Citation: Banales JM, Munoz-Garrido P, Bujanda L. Somatic second-hit mutations leads to polycystic liver diseases. World J Gastroenterol 2013; 19(1): 141-143

We have read with great interest the recently publication by Janssen et al[1] in Gastroenterology. The manuscript nicely demonstrate that cystogenesis in polycystic liver diseases is mostly associated with a loss of heterozygosity (LOH) in the biliary epithelial cells, termed cholangiocytes[2]. In this study, the group of professor Drenth employed blood and liver cystic tissue from 8 female ADPLD patients, who had a heterozygous germline mutation in the protein kinase C substrate 80K-H (PRKCSH) gene (5 patients with a c.1341-2A>G mutation and 3 with a c.292+1G>C mutation) resulting in premature stop codons. Moreover, no additional germline mutations in SEC63 were detected in any of these patients. By using laser microdissection of hepatic cysts, they found that 76% of the liver cysts presented a secondary somatic mutation in the normal PRKCSH allele (i.e., LOH). In contrast, the surrounding liver tissue and blood of the patients showed heterozygosity for this gene (Figure 1). Additionally, no detectable somatic changes in the SEC63 homolog-(S. cerevisiae/SEC63) gene sequence were found in cystic epithelium compared to non-epithelial cells or blood DNA, excluding trans-heterozygous SEC63 somatic mutations as a cause of cyst formation in cysts without somatic PRKCSH mutations.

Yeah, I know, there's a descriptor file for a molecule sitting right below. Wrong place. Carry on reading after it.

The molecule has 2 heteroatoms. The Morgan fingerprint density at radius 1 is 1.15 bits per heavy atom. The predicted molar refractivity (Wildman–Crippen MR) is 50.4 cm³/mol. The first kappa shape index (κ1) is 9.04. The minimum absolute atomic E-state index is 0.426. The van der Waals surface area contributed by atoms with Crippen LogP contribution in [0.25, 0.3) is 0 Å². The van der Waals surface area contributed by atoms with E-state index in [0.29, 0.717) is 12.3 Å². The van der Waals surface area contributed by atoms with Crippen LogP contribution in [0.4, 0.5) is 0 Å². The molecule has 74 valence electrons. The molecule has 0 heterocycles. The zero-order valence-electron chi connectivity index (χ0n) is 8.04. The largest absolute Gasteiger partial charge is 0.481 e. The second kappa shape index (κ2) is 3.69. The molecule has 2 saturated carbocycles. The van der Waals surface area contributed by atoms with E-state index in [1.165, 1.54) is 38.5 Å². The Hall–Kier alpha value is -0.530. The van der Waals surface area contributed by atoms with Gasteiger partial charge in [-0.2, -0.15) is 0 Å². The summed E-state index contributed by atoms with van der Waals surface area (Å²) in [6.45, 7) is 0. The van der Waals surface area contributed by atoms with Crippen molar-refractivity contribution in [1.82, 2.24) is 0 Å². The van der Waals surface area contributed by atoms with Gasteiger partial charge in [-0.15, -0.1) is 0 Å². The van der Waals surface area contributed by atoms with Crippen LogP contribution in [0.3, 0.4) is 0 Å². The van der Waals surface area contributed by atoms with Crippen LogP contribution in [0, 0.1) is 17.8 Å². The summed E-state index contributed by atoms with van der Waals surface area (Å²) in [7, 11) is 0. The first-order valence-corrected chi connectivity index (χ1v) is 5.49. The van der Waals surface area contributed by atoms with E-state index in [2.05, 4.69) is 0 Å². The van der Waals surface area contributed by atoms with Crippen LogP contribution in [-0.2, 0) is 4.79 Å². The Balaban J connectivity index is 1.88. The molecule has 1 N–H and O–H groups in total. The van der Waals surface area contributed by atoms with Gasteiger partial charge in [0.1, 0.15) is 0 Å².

Figure 1